Saturday, February 05, 2005

Review: The Delivery Man

Well, I realize that it's a little late in the game to be reviewing albums that came out months ago, but I received the album for christmas, listened to it a bit, and I am finally beginning to feel like I have a handle on it. So please permit me this long-winded review of an album that hasn't gotten a whole lot of attention.
I should explain that I'm rather a fan of Elvis Costello in general. I think he's brilliant, and I like his voice (both his written voice and the voice in my ear). I'll admit, though, that his writing is often pretty ambiguous, and I have a hard time figuring it out.

Perhaps one of the best articles I've ever read about Costello is David Dark's in Books and Culture after When I Was Cruel came out. David Dark is a writer/critic I respect a lot, and listening to the Delivery Man through the lens (to mix metaphors) of Dark's Everyday Apocalypse has influenced the way I understand it.

Most critics I have found in a quick google search do not focus so much on the meaning of the album. They say things like "Costello is back to the rocking out we know and love. woo!" or "another album of typical Elvis Costello songs... whatev." I was hoping these critics would help me out figuring out what "Button My Lip" is about, and they are either dead wrong or don't even adress it. Lame. So here's what I think about the album:

With a return to raucous rock, Costello also returns to his favorite themes: social criticism, brokenheartedness, loneliness, fame. He also continues his penchant for collaboration, with some initially jarring but later pleasing duets with Lucinda Williams and Emmylou Harris.

The social critisicm in The Delivery Man isn't as biting and obvious as, say "radio radio" but is indeed still there. "Button My Lip," I have decided, is about the US government limiting free speech (patriot act anyone?) Hint: bits of Bernstein's "America" in the paino. "Either Side of the Same Town" may be about political polarity, although I'm hesitant to make things too US-centric.
Nobody does betrayal like Elvis Costello, and he's got a couple of heart-wrenchers on this album too. "Nothing Clings Like Ivy" and "This Heartshaped Bruise" get to be extra poignant thanks to miss Emmylou.

The Most interesting thread, probably, in this album is the religious one. I haven't seen too much religious thought in Costello's previous work, although perhaps I wasn't looking hard enough. This one, though, throws around references to Jesus, and sometimes speaks in the Apocalyptic mode David Dark is so fond of exposing. "There's a Story in Your Voice" captures the apocalyptic vision pretty well: "There's a story in your voice/both by damage and by choice/tells of promises and pleasure/ and a tale of wine and woe/ the uneasy time to come/ and the long way round we go to get there." Look at that! It's all there! embracing story and the reality of sadness, but also offering radical hope.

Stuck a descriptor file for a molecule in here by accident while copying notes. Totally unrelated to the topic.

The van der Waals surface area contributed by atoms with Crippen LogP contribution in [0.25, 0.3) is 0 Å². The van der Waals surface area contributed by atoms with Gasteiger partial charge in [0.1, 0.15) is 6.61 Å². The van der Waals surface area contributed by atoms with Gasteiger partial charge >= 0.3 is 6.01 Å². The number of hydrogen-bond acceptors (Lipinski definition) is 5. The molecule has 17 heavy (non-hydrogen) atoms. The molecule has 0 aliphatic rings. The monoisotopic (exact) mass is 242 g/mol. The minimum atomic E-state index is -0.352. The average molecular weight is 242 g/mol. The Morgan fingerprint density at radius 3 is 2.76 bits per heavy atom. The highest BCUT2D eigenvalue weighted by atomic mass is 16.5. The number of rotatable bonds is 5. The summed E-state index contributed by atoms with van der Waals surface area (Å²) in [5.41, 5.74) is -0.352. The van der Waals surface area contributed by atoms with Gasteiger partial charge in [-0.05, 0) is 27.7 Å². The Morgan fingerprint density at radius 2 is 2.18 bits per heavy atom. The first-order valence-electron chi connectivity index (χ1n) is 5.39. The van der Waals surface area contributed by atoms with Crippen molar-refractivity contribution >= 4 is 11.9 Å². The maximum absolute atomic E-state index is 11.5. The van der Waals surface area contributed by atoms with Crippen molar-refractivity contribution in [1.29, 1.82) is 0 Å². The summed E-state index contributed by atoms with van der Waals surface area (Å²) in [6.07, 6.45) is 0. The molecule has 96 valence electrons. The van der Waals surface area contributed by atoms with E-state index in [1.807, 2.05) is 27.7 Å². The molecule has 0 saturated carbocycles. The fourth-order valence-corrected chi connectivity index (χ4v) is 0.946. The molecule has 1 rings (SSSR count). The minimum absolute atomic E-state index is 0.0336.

And there's references to Jesus on this album too, unusual in Costello's work, as I recall. And certainly interesting. "The Delivery Man" is, I think, also about the delivery of apocalyptic art. "In a certain light he looks like Elvis/ in a certain way he seems like Jesus" the chorus repeats. and the delivery man, I think, repeats (humbly) the word of hope to hurting people. Hmmm....
I'm not real sure what's going on in "Bedlam" yet, but I think it's significant.

Does anyone else have this cd and want to talk about it? It's in general reccomended for Costello fans. Costello albums grow on me and stick with me, and this one is no exception. Plus it's got a disclaimer above the FBI warning that says "this artist does not endorse the following warning, the FBI doesn't have his home phone number and he hopes they don't have yours" How cool is that?

1 comment:

Bob K said...

I haven't heard this album yet and, while I am a fan of Elvis, I find that I don't often listen to him. His album with Anne-Sophie Von Otter is an exception. Stunningly beautiful. I can't respond much to the content of your review (although I very much like the review itself) however I will concur that Costello seldom uses relgious imagery. In fact, I think I'm hard pressed to come up with any. So, one may ask, why now?

I have an opinion on that one and her name is Diana Krall who, just a few years ago was playing piano and singing in a Christian Reformed Church plant. Yep. She was. And she had to be convinced to sing in church because she didn't like her own voice. Hard to imagine but there it is.

Does this mean we can expect more religious stuff from Elvis in the future?